Schnapps: Traditional Guatemalan men's clothing consists of a pair of short trousers, or breeches, worn over longer pants that show through beneath them. There is a similar Mexican style in which the outer trousers are unbuttoned below the knee, showing the legs of the drawers. You can see this in any number of James Walker's Mexico and California paintings. But these are both Spanish colonial styles which have next to nothing to do with the largely Anglo manpower force that fought the Civil War.
When I started reenacting, my Rev War unit used the axiom that it's better to do without than to use the wrong one. I carried this into Civil War. I didn't have civil war drawers; they were exotic and elusive. So, se rule #1 above. There I was at 125th Gettysburg. 4 days in the dust, heat and wool with nothing between me and my kerseys. By Pickett's Charge I walked like an old dragoon. After day 2, those trousers might as well been sandpaper. All I'm sayin' is that sometimes the axiom stated above needs to be mitigated with a little good common sense.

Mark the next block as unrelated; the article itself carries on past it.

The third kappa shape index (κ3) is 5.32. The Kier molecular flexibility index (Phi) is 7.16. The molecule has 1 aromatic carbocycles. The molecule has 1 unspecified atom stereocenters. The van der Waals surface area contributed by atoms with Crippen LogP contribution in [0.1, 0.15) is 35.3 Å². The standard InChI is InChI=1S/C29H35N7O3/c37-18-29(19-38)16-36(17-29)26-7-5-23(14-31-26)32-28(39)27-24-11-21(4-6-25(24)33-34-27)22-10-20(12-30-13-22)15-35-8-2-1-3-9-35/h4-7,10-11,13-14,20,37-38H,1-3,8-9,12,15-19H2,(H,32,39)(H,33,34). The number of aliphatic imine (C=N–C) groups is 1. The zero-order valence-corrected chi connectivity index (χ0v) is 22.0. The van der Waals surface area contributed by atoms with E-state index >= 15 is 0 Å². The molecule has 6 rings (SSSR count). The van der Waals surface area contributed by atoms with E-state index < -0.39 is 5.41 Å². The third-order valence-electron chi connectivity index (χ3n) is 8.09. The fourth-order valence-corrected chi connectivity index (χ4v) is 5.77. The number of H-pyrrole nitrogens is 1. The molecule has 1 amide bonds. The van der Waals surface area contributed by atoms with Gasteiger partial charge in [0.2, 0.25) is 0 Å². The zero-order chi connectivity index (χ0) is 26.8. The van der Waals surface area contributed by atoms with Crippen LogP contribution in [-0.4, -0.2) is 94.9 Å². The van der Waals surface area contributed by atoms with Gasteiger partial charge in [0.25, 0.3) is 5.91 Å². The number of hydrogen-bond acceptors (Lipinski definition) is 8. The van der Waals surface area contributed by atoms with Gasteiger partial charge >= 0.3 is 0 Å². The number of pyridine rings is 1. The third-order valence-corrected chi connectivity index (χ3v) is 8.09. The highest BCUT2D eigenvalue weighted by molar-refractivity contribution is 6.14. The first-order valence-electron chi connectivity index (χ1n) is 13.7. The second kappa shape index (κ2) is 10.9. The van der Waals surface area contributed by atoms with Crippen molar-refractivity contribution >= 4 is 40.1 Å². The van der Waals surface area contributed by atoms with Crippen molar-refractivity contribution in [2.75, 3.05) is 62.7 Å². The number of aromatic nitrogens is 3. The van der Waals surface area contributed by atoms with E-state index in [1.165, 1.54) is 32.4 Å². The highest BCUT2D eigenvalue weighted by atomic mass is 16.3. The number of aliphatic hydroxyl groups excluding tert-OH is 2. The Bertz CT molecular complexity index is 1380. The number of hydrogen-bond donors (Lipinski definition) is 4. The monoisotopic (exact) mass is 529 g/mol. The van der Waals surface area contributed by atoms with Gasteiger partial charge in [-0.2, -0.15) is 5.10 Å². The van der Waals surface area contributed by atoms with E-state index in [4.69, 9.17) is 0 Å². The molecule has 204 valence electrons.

Pine River Boys, Co I, 7th Wisconsin
"We're... Christians, what read the Bible and foller what it says about lovin' your enemies and carin' for them what despitefully use you -- that is, after you've downed 'em good and hard."
-Si Klegg and His Pard Shorty